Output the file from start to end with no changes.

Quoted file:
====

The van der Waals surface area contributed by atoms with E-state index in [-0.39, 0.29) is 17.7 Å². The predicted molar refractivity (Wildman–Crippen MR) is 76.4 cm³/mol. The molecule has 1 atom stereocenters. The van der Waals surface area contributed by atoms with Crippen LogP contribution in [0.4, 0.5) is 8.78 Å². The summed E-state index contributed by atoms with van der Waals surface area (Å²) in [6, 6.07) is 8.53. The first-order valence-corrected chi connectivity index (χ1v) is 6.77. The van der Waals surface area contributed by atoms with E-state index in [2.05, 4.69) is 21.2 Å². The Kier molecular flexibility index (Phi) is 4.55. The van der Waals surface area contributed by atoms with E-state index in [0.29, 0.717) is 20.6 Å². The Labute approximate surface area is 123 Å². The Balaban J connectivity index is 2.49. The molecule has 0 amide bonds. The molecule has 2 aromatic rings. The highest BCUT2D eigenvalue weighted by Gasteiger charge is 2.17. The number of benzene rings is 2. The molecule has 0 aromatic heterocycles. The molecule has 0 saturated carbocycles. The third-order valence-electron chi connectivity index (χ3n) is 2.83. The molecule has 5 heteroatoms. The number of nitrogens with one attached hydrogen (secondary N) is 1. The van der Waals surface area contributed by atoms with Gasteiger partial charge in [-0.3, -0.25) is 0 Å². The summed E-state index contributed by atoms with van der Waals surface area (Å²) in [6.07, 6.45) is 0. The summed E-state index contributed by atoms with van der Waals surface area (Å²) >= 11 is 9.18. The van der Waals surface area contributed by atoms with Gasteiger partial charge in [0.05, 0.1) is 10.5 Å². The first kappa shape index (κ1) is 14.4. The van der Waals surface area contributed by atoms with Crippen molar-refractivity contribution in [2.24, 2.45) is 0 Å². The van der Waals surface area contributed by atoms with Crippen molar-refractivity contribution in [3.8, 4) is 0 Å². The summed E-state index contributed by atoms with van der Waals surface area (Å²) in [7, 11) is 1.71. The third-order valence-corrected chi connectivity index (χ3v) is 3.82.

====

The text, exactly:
The van der Waals surface area contributed by atoms with E-state index in [-0.39, 0.29) is 17.7 Å². The predicted molar refractivity (Wildman–Crippen MR) is 76.4 cm³/mol. The molecule has 1 atom stereocenters. The van der Waals surface area contributed by atoms with Crippen LogP contribution in [0.4, 0.5) is 8.78 Å². The summed E-state index contributed by atoms with van der Waals surface area (Å²) in [6, 6.07) is 8.53. The first-order valence-corrected chi connectivity index (χ1v) is 6.77. The van der Waals surface area contributed by atoms with E-state index in [2.05, 4.69) is 21.2 Å². The Kier molecular flexibility index (Phi) is 4.55. The van der Waals surface area contributed by atoms with E-state index in [0.29, 0.717) is 20.6 Å². The Labute approximate surface area is 123 Å². The Balaban J connectivity index is 2.49. The molecule has 0 amide bonds. The molecule has 2 aromatic rings. The highest BCUT2D eigenvalue weighted by Gasteiger charge is 2.17. The number of benzene rings is 2. The molecule has 0 aromatic heterocycles. The molecule has 0 saturated carbocycles. The third-order valence-electron chi connectivity index (χ3n) is 2.83. The molecule has 5 heteroatoms. The number of nitrogens with one attached hydrogen (secondary N) is 1. The van der Waals surface area contributed by atoms with Gasteiger partial charge in [-0.3, -0.25) is 0 Å². The summed E-state index contributed by atoms with van der Waals surface area (Å²) in [6.07, 6.45) is 0. The summed E-state index contributed by atoms with van der Waals surface area (Å²) >= 11 is 9.18. The van der Waals surface area contributed by atoms with Gasteiger partial charge in [0.05, 0.1) is 10.5 Å². The first kappa shape index (κ1) is 14.4. The van der Waals surface area contributed by atoms with Crippen molar-refractivity contribution in [2.24, 2.45) is 0 Å². The van der Waals surface area contributed by atoms with Crippen molar-refractivity contribution in [3.8, 4) is 0 Å². The summed E-state index contributed by atoms with van der Waals surface area (Å²) in [7, 11) is 1.71. The third-order valence-corrected chi connectivity index (χ3v) is 3.82.